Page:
“Ginger, Wyatt, Skipper, Simon, Halfway, Jason, Kona, Ben, Aubrey. Also, MP2 and Shane were there,” McConville exclaimed. “That was an absolutely exciting sighting, seeing that many dolphin at one time. I counted three or four hundred dolphin. A good day on the water. Moms, new babies, sub-adults, adult males, adult females. So there were dolphin of all age groups. Good, good trip overall.”
While the passengers enjoyed the shell collecting portion of the trip, McConville reflected on the popularity of the Dolphin Explorer.
“Everybody loves dolphins,” he said. “They always look like they’re smiling. We kind of sneak in the education. So when they walk off the boat and go home, they realize they learned something while they were on the boat. Even if it’s something about a seashell, how the manatee eats or what they eat. The dolphins have socializing habits. They can actually go home and monitor the dolphin that they met through our data base. In this specific area we have about 110 dolphins that we recognize and see on a regular basis. In order to get logged in our catalog, we have to have seen that dolphin a minimum of 10 times in a year. So there are 110 dolphins that we know fairly well.
“We started our (dolphin study) program in 2013, so a lot of our adults were already adults. One of our females, Halfway, had a two-year-old baby by her side when we met her. In order to be mature enough to have babies they have to be eight years old. If that was her first baby, she’s at least 20 years old. Some of the boys can live into their 40s-to-50. So some of these guys have been around since the Mackle Brothers were still building homes here.”
McConville is good at engaging the youngsters on the boat. He has a Dolphin Challenge handout so youngsters can keep track of how many dolphins they see.
Like any business with the reputation of the Dolphin Explorer, which earns a 5-star rating with TripAdvisor, a top staff is paramount.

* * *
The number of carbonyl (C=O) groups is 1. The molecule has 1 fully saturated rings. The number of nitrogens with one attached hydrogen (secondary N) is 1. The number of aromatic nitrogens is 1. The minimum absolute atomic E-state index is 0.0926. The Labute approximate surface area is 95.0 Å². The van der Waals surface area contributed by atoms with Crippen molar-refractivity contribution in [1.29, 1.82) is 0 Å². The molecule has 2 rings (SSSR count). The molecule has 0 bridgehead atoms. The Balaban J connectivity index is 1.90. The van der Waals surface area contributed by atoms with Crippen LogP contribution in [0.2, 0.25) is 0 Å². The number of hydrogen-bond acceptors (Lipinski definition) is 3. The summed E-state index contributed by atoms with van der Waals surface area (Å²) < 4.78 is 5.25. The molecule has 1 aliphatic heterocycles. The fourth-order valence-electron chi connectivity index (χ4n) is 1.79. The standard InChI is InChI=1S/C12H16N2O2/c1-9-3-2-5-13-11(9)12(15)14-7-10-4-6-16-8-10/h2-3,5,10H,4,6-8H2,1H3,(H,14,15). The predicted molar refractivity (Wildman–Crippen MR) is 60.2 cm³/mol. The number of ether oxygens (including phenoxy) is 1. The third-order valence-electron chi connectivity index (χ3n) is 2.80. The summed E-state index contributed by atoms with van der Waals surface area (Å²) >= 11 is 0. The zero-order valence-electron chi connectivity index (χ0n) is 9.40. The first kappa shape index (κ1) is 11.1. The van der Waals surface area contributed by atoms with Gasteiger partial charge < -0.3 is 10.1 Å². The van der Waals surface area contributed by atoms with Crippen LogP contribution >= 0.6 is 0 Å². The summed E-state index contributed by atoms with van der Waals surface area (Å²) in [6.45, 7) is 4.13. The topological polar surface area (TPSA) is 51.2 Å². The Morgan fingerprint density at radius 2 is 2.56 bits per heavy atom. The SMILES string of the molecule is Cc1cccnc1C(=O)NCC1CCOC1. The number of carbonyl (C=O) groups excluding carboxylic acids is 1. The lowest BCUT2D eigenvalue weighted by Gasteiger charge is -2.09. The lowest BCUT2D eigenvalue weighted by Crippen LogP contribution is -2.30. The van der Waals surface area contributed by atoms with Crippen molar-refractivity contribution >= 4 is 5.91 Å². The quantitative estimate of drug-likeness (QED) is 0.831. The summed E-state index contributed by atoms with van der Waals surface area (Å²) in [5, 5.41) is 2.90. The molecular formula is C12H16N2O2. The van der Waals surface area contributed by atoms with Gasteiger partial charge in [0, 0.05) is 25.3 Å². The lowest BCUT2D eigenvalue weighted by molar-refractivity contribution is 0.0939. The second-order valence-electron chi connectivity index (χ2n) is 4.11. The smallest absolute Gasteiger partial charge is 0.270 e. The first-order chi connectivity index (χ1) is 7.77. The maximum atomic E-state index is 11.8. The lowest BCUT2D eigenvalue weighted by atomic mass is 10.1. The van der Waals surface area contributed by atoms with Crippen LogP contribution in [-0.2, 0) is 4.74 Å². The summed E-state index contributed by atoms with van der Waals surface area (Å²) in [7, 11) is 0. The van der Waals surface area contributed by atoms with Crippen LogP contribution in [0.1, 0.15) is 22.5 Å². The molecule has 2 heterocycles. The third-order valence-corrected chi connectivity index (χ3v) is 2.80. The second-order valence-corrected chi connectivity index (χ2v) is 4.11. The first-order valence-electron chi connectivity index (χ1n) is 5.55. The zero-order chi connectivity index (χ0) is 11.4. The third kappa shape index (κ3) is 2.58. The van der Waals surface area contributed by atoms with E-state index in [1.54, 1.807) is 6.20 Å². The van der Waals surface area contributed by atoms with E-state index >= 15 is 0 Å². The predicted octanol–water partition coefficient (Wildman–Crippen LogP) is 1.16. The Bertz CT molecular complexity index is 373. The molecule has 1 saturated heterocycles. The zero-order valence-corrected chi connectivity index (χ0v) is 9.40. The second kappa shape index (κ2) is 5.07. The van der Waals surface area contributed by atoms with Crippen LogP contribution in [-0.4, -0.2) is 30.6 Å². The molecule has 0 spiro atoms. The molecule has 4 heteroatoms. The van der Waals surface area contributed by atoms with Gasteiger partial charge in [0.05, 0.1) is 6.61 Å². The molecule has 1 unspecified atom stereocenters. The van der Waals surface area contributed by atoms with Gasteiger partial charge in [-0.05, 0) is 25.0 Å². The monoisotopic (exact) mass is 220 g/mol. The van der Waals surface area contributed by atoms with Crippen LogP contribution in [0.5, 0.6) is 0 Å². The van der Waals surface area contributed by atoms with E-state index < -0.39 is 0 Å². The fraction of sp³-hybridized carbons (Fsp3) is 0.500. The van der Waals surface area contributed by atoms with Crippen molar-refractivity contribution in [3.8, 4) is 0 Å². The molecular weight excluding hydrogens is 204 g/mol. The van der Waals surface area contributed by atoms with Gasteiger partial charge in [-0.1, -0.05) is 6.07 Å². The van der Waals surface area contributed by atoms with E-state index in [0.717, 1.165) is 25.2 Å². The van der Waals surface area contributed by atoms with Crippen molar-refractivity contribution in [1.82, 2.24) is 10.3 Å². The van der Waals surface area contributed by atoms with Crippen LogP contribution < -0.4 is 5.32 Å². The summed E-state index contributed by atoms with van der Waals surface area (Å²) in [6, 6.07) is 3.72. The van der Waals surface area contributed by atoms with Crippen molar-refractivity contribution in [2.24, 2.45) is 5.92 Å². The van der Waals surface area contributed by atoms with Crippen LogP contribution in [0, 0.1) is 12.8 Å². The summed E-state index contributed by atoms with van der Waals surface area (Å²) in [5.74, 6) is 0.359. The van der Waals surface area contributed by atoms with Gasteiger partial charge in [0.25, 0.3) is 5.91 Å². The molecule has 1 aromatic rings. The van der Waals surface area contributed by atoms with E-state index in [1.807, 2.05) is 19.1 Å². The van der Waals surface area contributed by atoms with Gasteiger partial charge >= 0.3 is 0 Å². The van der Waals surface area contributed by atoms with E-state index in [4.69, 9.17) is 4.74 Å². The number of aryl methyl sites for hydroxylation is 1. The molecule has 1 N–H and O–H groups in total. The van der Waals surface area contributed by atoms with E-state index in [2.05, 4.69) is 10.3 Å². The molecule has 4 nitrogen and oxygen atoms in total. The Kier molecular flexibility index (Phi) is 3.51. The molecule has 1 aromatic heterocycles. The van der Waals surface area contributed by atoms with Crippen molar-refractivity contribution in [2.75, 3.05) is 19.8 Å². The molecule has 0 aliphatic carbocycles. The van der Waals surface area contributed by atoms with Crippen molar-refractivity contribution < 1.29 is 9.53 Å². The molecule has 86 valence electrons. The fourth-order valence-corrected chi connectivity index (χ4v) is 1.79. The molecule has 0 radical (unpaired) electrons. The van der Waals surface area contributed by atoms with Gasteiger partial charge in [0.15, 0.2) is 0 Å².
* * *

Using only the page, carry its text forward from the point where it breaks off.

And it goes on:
“The staff is absolutely fantastic,” McConville said. “Everyone on the crew is very well educated. Captain Michael Tateo is a graduate of Florida Gulf Coast University in environmental science. He was born here on Marco Island, knows the waters very, very well. That’s a big plus. And his education makes him one of the most valuable members of the team. Our naturalist Kent Morse has been with the Dolphin Explorer since Day 1. So he’s been studying the dolphins for years. Nobody knows them better than Kent. Our weekend captain is Ed Farr. Eddy Farr is an environmental science graduate from Mercer University. He’s a former science teacher. He’s been doing dolphin studies in Florida for over 20 years.”
McConville is a Florida Master Naturalist who’s been studying the dolphins for nine years. But his real magic is his ability to operate an impeccably-clean boat, while interacting with staff and passengers in a comfortable, effortless way. As the Dolphin Explorer heads back to the marina, McConville excitedly shares with the passengers just how special of a day they experienced.
“To see the number of dolphins we saw today is very rare,” he said, “it probably happens once or twice a year.”
The Dolphin Explorer is a three hour tour, with trips scheduled at 9 AM and 1 PM. During slower times, they only do one tour a day. This season McConville expects to amp it up to three trips a day to satisfy the demand of winter season. Adults are $64, children $45 (two and under are $10). There is a $5 senior discount for those 60 and over. Online booking is available at dolphin-study.com, or you can call 239-642-6899.